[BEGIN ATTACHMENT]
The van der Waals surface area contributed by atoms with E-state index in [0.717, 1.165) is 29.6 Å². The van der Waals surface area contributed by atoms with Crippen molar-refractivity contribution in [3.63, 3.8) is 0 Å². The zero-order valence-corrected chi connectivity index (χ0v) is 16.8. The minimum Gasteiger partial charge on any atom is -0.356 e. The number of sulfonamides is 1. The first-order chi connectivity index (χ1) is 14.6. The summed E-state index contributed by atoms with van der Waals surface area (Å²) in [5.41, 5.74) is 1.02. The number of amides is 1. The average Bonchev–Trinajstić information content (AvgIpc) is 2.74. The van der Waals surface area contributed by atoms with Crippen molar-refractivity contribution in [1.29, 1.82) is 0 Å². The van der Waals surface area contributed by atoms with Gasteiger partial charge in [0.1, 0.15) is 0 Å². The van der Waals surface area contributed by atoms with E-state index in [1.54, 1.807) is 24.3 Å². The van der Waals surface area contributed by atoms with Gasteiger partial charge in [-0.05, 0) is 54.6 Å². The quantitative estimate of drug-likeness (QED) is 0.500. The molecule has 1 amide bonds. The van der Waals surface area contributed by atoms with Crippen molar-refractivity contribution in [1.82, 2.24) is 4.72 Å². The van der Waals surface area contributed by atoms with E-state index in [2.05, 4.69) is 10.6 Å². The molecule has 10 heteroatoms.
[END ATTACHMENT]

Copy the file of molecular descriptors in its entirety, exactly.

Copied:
The van der Waals surface area contributed by atoms with E-state index in [0.717, 1.165) is 29.6 Å². The van der Waals surface area contributed by atoms with Crippen molar-refractivity contribution in [3.63, 3.8) is 0 Å². The zero-order valence-corrected chi connectivity index (χ0v) is 16.8. The minimum Gasteiger partial charge on any atom is -0.356 e. The number of sulfonamides is 1. The first-order chi connectivity index (χ1) is 14.6. The summed E-state index contributed by atoms with van der Waals surface area (Å²) in [5.41, 5.74) is 1.02. The number of amides is 1. The average Bonchev–Trinajstić information content (AvgIpc) is 2.74. The van der Waals surface area contributed by atoms with Crippen molar-refractivity contribution in [1.29, 1.82) is 0 Å². The van der Waals surface area contributed by atoms with Gasteiger partial charge in [0.1, 0.15) is 0 Å². The van der Waals surface area contributed by atoms with E-state index in [1.54, 1.807) is 24.3 Å². The van der Waals surface area contributed by atoms with Gasteiger partial charge in [-0.05, 0) is 54.6 Å². The quantitative estimate of drug-likeness (QED) is 0.500. The molecule has 1 amide bonds. The van der Waals surface area contributed by atoms with Crippen molar-refractivity contribution in [1.82, 2.24) is 4.72 Å². The van der Waals surface area contributed by atoms with E-state index in [2.05, 4.69) is 10.6 Å². The molecule has 10 heteroatoms.